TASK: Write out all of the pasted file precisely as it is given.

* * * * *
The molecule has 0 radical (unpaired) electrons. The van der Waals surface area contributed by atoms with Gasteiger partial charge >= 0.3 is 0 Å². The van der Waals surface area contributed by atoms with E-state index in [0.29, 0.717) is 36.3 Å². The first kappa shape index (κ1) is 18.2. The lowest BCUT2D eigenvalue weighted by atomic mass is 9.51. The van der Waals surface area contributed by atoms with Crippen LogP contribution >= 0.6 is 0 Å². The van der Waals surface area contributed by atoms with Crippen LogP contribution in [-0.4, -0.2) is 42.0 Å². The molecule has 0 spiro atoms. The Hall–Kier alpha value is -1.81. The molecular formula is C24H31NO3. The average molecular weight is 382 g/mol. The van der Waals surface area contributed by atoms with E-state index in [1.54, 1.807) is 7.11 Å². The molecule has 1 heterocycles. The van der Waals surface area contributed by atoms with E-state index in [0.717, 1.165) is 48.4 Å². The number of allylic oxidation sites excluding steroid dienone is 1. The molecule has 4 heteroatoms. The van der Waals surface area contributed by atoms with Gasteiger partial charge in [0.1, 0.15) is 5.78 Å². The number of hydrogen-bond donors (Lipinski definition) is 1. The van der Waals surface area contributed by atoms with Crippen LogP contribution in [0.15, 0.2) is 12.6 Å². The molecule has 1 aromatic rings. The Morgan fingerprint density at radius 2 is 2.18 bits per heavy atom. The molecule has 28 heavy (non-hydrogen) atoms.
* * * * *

The molecule has 0 radical (unpaired) electrons. The van der Waals surface area contributed by atoms with Gasteiger partial charge >= 0.3 is 0 Å². The van der Waals surface area contributed by atoms with E-state index in [0.29, 0.717) is 36.3 Å². The first kappa shape index (κ1) is 18.2. The lowest BCUT2D eigenvalue weighted by atomic mass is 9.51. The van der Waals surface area contributed by atoms with Crippen LogP contribution >= 0.6 is 0 Å². The van der Waals surface area contributed by atoms with Crippen LogP contribution in [-0.4, -0.2) is 42.0 Å². The molecule has 0 spiro atoms. The Hall–Kier alpha value is -1.81. The molecular formula is C24H31NO3. The average molecular weight is 382 g/mol. The van der Waals surface area contributed by atoms with E-state index in [1.54, 1.807) is 7.11 Å². The molecule has 1 heterocycles. The van der Waals surface area contributed by atoms with E-state index in [0.717, 1.165) is 48.4 Å². The number of allylic oxidation sites excluding steroid dienone is 1. The molecule has 4 heteroatoms. The van der Waals surface area contributed by atoms with Gasteiger partial charge in [0.1, 0.15) is 5.78 Å². The number of hydrogen-bond donors (Lipinski definition) is 1. The van der Waals surface area contributed by atoms with Crippen LogP contribution in [0.15, 0.2) is 12.6 Å². The molecule has 1 aromatic rings. The Morgan fingerprint density at radius 2 is 2.18 bits per heavy atom. The molecule has 28 heavy (non-hydrogen) atoms.